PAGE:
The song was recorded on 26 January, and again during the ‘Apple studio performance’ on the 31st, an indoor counterpart to the previous day’s rooftop concert. Seven takes were recorded on that second date, but it was a recording from 26 January was also chosen by producer Glyn Johns to appear on the unreleased Get Back album, and which formed the basis for the Let It Be version.
The unadorned song can be heard on Anthology 3, complete with a multitude of bass guitar errors by John Lennon. In truth, the song was little more than a run-through, with little care given to making it perfect.
When Phil Spector worked on the Let It Be tracks in March and April 1970, he overdubbed strings and a choir, arranged and conducted by Richard Hewson. Ringo Starr also played drums at the 1 April session. The overdubs were intended to mask the original version’s shortcomings. This wasn’t without its hazards, however.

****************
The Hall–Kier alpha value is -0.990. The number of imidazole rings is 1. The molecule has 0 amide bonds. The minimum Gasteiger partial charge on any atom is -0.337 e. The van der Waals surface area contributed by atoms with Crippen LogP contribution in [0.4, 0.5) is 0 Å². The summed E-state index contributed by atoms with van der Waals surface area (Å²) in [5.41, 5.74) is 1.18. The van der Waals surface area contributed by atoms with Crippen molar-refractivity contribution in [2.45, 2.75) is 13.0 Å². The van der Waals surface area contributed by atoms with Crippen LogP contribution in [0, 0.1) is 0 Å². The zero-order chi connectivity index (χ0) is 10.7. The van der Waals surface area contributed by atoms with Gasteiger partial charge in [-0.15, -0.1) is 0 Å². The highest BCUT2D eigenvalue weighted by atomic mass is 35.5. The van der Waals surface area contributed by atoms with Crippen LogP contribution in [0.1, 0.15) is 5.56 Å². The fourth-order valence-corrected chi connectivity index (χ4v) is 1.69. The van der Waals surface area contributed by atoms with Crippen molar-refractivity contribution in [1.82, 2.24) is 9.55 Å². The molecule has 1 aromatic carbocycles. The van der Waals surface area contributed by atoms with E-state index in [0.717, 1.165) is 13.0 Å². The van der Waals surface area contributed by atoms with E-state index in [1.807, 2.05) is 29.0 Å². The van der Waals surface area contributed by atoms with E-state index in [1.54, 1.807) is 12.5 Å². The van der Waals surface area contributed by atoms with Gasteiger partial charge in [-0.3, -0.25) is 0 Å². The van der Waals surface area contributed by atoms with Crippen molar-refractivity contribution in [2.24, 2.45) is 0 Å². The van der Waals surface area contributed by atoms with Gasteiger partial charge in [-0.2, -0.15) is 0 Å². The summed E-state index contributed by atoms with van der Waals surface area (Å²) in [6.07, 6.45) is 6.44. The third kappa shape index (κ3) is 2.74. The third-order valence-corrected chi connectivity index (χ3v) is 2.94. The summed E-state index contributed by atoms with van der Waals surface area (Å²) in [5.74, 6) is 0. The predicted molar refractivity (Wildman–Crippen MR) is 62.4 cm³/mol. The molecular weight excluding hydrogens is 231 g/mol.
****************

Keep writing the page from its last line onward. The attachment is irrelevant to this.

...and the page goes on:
On ‘The Long And Winding Road’ he wanted to overdub orchestra and choir but there weren’t the available tracks on the tape, so he wiped one of Paul McCartney’s two vocal tracks in order to put the orchestra on.
The Complete Beatles Recording Sessions, Mark Lewisohn
When McCartney was sent a pre-release acetate of the song he was furious, and demanded that changes be made. His thoughts were captured in an interview given to the London Evening Standard newspaper.